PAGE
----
1. Thanks for telling me about your dad. I’m not going to lie and say I haven’t been tempted to self-medicate with alcohol or substances. I don’t think people realize how many opportunities there are to get hooked on destructive forms of self-medication. Before antidepressants, I thought I was dealing with anxiety, and I had a doctor suggest a glass of wine or a can of beer at night to calm down. He said this in the context that he had just been to a religious seminar where a former alcoholic preached the virtues of learning your limits. At the time, I was too hurt by his “you need a drink” advice to really digest the big picture of what he was saying–that an addict had advised a crowd of people he didn’t know to figure out what amount of alcohol each person could handle. No background about their psychological history or behavioral tendencies, and no real proof that he was “cured” from his addiction. Scary stuff. Suffice it to say, I knew already my obsessive/addictive tendencies, and I was discouraged. On the flipside, I’ve been encouraged by friends and family now that they understand that I’m not trying to be unsocial or rude.

      It was great to see you, too! Thanks for being an encouragement, Tro–Kudzu. 🙂

      Liked by 1 person

      1. Alcohol affects different people differently. Some people it makes sleepy, some people it makes angry, and on some people it has more or less the same effect as steroids apparently do on Realm. On some people it seems to have minimal or no effect. And then there are some people who become addicted immediately after that first drink. No way to know what will happen without trying– but to my mind, that is all the more reason never to try it.

        (Though to tell the truth, I have tried it. My parents compelled me to drink half a can of beer when I was like 11 or 12, which I believe was my first experience of alcohol. Our family had recently converted to Southern Baptist, and I confronted mom and dad about the fact that they drank despite our Pastor preaching against drinking. They decided the best thing to do would be to show me what I was missing, haha. I didn’t care for it. And as an adult– before becoming a Christian– I never drank regularly, but I found myself occasionally in situations where it was expected and went along with it. Still didn’t care for it– alcohol makes me dizzy in an unpleasant way, and I also worried that if I ever started to like it I would become a slave to it like my dad. Now I avoid it altogether. I am thankful to have so many friends who will not pressure me to drink.)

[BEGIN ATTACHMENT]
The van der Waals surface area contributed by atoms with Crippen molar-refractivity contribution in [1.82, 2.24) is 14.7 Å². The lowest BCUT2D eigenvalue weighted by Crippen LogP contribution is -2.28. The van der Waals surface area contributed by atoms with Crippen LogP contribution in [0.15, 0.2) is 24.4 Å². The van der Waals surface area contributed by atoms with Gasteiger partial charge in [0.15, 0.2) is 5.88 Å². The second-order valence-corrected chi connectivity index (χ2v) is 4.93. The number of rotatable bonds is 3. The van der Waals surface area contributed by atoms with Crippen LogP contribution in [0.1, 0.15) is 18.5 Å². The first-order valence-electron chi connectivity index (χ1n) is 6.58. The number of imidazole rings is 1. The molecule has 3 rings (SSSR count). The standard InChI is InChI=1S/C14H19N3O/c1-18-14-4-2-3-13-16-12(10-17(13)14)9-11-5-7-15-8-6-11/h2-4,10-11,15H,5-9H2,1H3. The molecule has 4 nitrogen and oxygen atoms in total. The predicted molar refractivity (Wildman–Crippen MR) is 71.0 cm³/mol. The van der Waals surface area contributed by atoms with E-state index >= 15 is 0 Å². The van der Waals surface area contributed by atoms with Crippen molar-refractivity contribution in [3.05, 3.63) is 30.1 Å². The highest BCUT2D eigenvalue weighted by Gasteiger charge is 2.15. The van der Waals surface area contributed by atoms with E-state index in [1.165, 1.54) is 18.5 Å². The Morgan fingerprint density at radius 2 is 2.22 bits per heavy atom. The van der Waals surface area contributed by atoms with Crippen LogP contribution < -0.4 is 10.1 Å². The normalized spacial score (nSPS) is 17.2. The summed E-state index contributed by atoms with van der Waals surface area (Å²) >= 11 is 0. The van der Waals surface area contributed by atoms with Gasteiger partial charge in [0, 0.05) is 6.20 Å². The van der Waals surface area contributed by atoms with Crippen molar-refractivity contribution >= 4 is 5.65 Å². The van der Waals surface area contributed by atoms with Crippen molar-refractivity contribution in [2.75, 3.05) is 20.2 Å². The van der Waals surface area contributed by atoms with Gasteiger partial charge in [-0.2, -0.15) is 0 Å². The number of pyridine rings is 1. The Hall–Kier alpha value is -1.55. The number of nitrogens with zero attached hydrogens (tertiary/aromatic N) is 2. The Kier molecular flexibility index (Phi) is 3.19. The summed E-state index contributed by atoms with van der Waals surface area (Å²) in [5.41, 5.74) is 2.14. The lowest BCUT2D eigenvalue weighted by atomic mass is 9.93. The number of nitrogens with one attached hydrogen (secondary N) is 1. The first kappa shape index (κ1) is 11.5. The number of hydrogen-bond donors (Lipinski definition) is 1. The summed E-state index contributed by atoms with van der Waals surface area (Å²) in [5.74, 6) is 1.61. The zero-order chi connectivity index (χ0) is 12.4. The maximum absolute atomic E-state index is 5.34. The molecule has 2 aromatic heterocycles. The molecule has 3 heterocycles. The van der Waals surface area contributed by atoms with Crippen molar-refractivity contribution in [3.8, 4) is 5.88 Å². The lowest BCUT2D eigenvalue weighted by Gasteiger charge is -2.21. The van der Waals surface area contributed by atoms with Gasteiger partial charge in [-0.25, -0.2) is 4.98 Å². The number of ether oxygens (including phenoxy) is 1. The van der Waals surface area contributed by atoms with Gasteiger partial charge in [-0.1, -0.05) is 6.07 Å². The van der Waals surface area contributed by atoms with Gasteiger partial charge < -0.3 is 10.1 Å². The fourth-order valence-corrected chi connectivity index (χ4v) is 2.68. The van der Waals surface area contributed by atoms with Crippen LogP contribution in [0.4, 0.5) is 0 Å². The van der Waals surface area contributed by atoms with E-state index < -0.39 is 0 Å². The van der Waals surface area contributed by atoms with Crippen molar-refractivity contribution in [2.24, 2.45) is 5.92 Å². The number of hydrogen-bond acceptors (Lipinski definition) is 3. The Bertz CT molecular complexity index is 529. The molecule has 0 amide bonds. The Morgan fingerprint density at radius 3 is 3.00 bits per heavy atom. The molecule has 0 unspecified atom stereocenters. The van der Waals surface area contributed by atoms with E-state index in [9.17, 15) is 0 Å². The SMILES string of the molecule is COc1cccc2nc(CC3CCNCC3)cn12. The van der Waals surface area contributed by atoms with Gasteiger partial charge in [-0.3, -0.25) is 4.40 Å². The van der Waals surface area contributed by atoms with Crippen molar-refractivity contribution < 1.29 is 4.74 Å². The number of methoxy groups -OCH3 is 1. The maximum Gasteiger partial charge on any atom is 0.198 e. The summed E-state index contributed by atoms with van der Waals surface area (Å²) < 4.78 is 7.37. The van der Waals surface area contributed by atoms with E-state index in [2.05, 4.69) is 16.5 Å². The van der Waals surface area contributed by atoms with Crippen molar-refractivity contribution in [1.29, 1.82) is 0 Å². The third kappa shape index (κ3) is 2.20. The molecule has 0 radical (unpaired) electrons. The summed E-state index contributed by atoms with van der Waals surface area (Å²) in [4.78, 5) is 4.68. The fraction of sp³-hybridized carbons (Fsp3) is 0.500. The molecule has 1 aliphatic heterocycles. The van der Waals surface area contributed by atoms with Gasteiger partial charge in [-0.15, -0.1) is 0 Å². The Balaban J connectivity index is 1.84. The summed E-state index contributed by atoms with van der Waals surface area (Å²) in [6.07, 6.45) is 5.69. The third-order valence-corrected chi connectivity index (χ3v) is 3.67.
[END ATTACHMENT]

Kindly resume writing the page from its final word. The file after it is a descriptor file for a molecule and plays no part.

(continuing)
Liked by 1 person

        1. I’m glad you came away from your experiences with such strong resolve. I think the pressure to drink, and to do so to excess, is an unhealthy aspect of our society. And I would’ve thought your parents’ design in having you drink the beer would have had the opposite effect—and it seems it did. I’m still sad that happened to you.

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  2. I can truly sympathize with the mood disorder struggles, Rilla. Mine are due to Major Depressive Disorder, but I understand some of those issues you talk about. Along with everything else, the past few years I’ve had real problems controlling the emotional extremes of irritability and tearfulness. Our current world makes that even harder. At least my reactions haven’t got worse in quite a while, or my superpower might be cursing a hole through my TV set when I’m watching the news.

    Liked by 1 person

    1. I’m so sorry you deal with emotional extremes, too, Joe! But it’s nice to know you understand. It’s funny that we’ve never met, yet we have had this online connection through WordPress and the writer’s craft for years. Now we have this in common, as well. Gives me that “small world” vibe.

      Yes, having heat vision as a superpower would be quite dangerous! It would also be a little bit satifying. Not the part where you have to buy a new TV or you accidentally hurt someone in an angry jag. Not that part.

      Liked by 1 person

  3. At least the steroids helped the poison ivy clear up, right? Couldn’t help laughing at your description of his reaction. Wish you had recorded a little bit to show him later.

    Liked by 1 person

    1. Actually, he still has a few spots on his arms. Honestly, Mom O, that poison ivy does a serious number on him!

      Yes, I wish I’d recorded him when he came out of surgery that time; he was high on life. We ate out, went to the store, made a visit… I was really concerned he would crash before he got home, but I couldn’t convince him home was a good idea.

      Liked by 1 person

  4. Would you consider yourself an empath, as you are so strongly affected by other people’s feelings? I can relate to the tendency to overreact and feel more intensely than I “should”.

    Liked by 1 person

    1. Yes, I think what I experience can be labeled “empath,” but I think there are other aspects at play. Like, when I just “know” things, I can piece together actions and clues I was catching without knowing I was recording them. Do you do this? And let me just say it’s really nice to have you share that you know what that tendency/intensity feels like. Thank you!

      Liked by 1 person

      1. It sounds like you have a very strong sense of intuition. Mine is not as strong, so it’s rare for me to piece things together without being conscious of doing so. Perhaps my self-consciousness blocks access to my intuition?
        Glad to make your acquaintance. I enjoy reading your posts.

        Liked by 1 person